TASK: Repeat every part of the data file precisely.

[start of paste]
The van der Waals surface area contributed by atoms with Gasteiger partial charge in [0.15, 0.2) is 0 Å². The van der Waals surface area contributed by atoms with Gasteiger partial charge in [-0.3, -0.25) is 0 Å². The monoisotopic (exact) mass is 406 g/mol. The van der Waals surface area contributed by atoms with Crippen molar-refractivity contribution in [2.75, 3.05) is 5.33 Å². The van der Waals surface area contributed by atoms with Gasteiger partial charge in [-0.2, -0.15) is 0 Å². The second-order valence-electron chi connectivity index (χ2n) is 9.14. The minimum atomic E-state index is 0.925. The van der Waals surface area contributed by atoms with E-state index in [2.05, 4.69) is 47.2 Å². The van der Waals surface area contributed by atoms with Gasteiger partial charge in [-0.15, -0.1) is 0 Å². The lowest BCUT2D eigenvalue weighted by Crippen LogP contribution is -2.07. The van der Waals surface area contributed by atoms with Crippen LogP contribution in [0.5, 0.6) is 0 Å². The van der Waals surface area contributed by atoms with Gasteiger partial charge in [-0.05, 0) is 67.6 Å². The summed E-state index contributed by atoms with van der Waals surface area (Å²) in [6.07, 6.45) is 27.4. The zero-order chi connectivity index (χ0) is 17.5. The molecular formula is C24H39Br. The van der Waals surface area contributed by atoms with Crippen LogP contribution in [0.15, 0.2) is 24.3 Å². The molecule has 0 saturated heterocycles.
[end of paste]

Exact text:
The van der Waals surface area contributed by atoms with Gasteiger partial charge in [0.15, 0.2) is 0 Å². The van der Waals surface area contributed by atoms with Gasteiger partial charge in [-0.3, -0.25) is 0 Å². The monoisotopic (exact) mass is 406 g/mol. The van der Waals surface area contributed by atoms with Crippen molar-refractivity contribution in [2.75, 3.05) is 5.33 Å². The van der Waals surface area contributed by atoms with Gasteiger partial charge in [-0.2, -0.15) is 0 Å². The second-order valence-electron chi connectivity index (χ2n) is 9.14. The minimum atomic E-state index is 0.925. The van der Waals surface area contributed by atoms with E-state index in [2.05, 4.69) is 47.2 Å². The van der Waals surface area contributed by atoms with Gasteiger partial charge in [-0.15, -0.1) is 0 Å². The lowest BCUT2D eigenvalue weighted by Crippen LogP contribution is -2.07. The van der Waals surface area contributed by atoms with Crippen LogP contribution in [0.5, 0.6) is 0 Å². The van der Waals surface area contributed by atoms with Gasteiger partial charge in [-0.05, 0) is 67.6 Å². The summed E-state index contributed by atoms with van der Waals surface area (Å²) in [6.07, 6.45) is 27.4. The zero-order chi connectivity index (χ0) is 17.5. The molecular formula is C24H39Br. The van der Waals surface area contributed by atoms with Crippen LogP contribution in [0.15, 0.2) is 24.3 Å². The molecule has 0 saturated heterocycles.